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Sparrow, Fiona
Toronto, ECW Press, 1992. 251pp, paper, $25.00, ISBN 1-55022-169-8. Distributed by General Distribution Services. CIP

Grades 12 and up/Ages 17 and up

Reviewed by Katheryn Broughton

Volume 21 Number 6
1993 November

This critical work encompasses Margaret Laurence's years in Africa: she is introduced as a young writer delighted to have the opportunity to encounter the culture of an area completely foreign to her, and eager to learn from the people she meets. Fiona Sparrow has used her University of Toronto thesis as a basis for her book and divides her criticism into three sections. In part I, entitled "Margaret Laurence of Hargesia," Sparrow delineates Laurence's experiences as an outsider in British Somaliland and her fascination with Somali poets and story-tellers. Laurence developed a deep admiration for these people, who were fated to live out their lives under terrible conditions of poverty in a climate of unbelievable severity.

She was delighted with the stories she heard and "surprised by the literary fertility of an illiterate people." She learned to see their oral tradition as incredibly rich and the designation "illiterate" as inaccurate.

With the help of local story-tellers, Laurence transformed their literal translations of their tales and poetry into literary form. She immersed herself in the writings of other foreigners who had lived in Somaliland as well, and made it her business to understand as well as possible the attitudes and mind-set that lay behind their literary works.

Laurence and her husband went from Somalia to the Gold Coast just as the Gold Coast was about to become the independent state of Ghana. This is the locale for part II of Sparrow's book; here Laurence met local writers and wrote fiction of her own. She was always hard on herself and later thought she had had considerable temerity in attempting to get inside the mind of an African male in her novel This Side Jordan (McClelland & Stewart, 1989).

Sparrow compares Laurence's work favourably with expatriate writers of note (Joyce Cary and Graham Greene) as well as with fellow Canadians Dave Godfrey and Audrey Thomas. Perhaps Laurence's success was due to her reluctance to presume understanding and the fact that the West Africans she knew best were the "been-tos," writers who had been educated abroad and did not wish to live as their ancestors had but were nevertheless poignantly aware of a debt to their past.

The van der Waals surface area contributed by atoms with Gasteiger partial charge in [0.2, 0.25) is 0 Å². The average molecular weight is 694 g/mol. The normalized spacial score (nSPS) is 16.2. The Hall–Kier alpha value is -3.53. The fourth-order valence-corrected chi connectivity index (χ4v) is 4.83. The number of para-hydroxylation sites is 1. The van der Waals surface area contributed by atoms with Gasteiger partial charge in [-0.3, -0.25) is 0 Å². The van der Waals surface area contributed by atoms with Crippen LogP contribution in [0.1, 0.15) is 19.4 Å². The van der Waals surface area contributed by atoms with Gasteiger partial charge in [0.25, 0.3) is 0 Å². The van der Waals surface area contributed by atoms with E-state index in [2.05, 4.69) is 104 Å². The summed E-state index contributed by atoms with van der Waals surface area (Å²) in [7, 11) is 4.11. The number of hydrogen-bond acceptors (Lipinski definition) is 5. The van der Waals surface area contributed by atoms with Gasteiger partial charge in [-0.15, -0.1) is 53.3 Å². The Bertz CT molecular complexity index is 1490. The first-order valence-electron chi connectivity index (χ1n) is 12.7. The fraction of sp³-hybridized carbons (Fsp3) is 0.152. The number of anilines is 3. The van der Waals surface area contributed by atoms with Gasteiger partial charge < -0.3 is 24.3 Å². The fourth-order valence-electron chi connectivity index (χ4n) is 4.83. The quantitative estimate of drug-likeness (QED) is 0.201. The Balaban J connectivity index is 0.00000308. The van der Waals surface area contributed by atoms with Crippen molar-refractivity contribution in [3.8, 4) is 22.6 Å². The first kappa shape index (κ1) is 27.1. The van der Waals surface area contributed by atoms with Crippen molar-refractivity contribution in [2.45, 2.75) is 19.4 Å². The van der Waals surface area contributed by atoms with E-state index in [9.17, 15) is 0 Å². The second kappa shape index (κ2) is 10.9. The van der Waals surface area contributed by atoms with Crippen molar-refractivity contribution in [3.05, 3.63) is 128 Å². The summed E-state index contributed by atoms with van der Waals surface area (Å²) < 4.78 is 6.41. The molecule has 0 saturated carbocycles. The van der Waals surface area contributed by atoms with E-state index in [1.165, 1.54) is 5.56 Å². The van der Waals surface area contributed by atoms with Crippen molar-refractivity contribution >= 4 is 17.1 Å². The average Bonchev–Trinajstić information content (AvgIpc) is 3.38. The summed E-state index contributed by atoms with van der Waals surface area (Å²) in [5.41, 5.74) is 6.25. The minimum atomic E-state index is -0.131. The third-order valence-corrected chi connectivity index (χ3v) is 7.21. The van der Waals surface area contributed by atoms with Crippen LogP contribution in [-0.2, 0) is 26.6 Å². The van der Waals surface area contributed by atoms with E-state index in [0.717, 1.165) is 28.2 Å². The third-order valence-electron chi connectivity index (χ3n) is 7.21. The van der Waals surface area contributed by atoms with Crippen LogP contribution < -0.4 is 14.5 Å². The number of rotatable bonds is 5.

Sparrow evaluates Laurence's writing of this time; she also explores the idea of an "African consciousness" while acknowledging the difficulty of doing so in view of the incredible variety of ethnic groups living on the continent.

Part III looks at Laurence's work as a critic, analyzing Long Drums and Cannons (Macmillan, 1968), her book on Nigerian literature. In separate chapters, Sparrow evaluates Laurence's view of the works of Nigerian writers Achebe and Soyinka, as we as minor writers of that time. Achebe felt that Laurence "assessed the African viewpoint with understanding."

Laurence's African works can be evaluated best by referring to Galaal, her collaborator in translating Somali poetry and stories who said years later, "... my people had this vast body of oral poetry, but until the book (A Tree for Poverty [McMaster University Library, 1970]) came out, we never really knew we had a literature."

This scholarly work includes an appendix, notes, "Works Consulted" and a comprehensive index.

Highly recommended for senior students and adults.

Katheryn Broughton is a retired high school teacher-librarian in Thornhill, Ontario
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